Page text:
Harare – Zimbabwe and Namibia on Wednesday said they will not tire in their quest to see Morocco, which was recently re-admitted into the African Union (AU), give up its continued occupation of the Western Sahara.
Morocco annexed Western Sahara and has been resisting efforts by the region to gain its .
The United Nations is also seized with the matter but the recent re-admission of Morocco into the AU might bolster its continued stranglehold over the country, also known as the Saharawi Republic.
Speaking at the two countries Joint Permanent Commission of Co-operation, where they committed to continue backing each other on various regional and international matters, Zimbabwean Foreign Affairs Minister, Simbarashe Mumbengegwi, said they would continue to use all means possible to push for the independence of Western Sahara.
“Our two countries, born out of the struggle for independence from the subjugation of colonialism, racism and apartheid, deeply value this unalienable right to be enjoyed by the people of Western Sahara,” he said.
“We must continue together with others, within and beyond our continent to cooperate in efforts to dislodge the last vestige of colonialism of the African continent.”
Namibian Deputy Prime Minister Netumbo Nandi-Ndaitwah, said decolonisation of the African continent would remain incomplete as long as “Western Sahara remains oppressed”.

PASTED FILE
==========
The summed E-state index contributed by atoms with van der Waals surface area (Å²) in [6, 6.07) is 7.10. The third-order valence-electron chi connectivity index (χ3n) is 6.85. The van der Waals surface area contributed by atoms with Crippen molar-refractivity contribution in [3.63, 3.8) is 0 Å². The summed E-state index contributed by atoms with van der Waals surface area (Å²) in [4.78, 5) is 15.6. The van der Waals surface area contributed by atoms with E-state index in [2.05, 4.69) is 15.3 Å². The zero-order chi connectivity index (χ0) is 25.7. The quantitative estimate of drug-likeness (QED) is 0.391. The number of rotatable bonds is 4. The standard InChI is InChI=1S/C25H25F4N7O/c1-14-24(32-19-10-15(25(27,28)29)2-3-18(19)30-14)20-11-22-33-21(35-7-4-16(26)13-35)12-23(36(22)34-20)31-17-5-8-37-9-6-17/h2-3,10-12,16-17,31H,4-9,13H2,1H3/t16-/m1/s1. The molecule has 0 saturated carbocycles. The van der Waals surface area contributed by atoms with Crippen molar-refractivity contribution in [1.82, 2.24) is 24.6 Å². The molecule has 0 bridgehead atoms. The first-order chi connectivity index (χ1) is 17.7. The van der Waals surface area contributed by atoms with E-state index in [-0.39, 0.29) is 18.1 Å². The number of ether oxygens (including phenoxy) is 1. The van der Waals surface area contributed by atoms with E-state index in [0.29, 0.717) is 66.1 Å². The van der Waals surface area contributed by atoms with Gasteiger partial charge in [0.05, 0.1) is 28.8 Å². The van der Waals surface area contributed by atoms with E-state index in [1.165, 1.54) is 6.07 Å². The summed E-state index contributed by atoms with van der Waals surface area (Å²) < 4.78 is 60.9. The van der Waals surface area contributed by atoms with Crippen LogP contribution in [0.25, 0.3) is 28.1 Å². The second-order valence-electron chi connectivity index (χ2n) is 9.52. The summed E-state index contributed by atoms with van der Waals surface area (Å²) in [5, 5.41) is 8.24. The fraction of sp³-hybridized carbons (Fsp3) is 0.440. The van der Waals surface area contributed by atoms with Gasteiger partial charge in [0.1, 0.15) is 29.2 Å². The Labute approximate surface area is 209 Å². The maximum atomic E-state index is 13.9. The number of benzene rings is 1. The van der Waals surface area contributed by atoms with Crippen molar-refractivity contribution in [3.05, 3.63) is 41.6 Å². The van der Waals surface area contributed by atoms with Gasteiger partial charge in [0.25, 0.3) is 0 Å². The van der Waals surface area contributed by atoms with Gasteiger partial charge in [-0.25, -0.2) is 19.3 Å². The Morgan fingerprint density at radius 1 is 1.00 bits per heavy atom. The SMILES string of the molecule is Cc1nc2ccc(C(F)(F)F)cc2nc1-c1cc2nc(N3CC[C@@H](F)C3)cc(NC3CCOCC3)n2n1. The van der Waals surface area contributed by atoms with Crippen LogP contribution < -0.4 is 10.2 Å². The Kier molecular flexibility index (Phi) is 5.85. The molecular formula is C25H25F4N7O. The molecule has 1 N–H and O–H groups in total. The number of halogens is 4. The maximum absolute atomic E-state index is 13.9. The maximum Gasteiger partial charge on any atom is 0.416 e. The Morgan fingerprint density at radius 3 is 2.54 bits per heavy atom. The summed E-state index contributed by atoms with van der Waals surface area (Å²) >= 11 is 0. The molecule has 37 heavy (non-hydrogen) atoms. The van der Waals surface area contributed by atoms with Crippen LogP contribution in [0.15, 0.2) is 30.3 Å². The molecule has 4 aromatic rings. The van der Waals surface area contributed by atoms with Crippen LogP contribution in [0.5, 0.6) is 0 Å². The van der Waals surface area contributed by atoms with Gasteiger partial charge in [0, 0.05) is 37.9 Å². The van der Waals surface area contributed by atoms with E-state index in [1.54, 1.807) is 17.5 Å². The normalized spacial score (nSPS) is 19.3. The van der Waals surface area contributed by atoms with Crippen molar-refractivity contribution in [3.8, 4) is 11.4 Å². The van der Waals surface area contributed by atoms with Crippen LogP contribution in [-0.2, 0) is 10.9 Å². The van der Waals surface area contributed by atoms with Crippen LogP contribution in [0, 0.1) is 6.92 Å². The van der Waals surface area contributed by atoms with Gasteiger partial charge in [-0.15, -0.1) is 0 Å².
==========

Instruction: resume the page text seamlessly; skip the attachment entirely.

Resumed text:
“The people of Western Sahara deserve to be given an opportunity to determine their own destiny and that is why Namibia will continue to call on the United Nations to ensure the implementation of the relevant UN resolution on Western Sahara,” said Ndaitwah, who is also Namibian International Relations Minister.
“Namibia and Zimbabwe have been very constant and will continue to be constant in supporting the cause of the people of Western Sahara.”
She said Morocco, following its re-admission into the African Union after over three decades, should be a “good family member” and respect its principles on issues concerning self-determination. “It does not matter who colonises you,” she said. “Being a brother or not, colonialism is colonialism.”
Observers feel the AU sold out when it allowed Morocco to re-join the organisation without fulfilling the pre-condition made earlier that it would only be re-admitted after it recognised the independence of Western Sahara.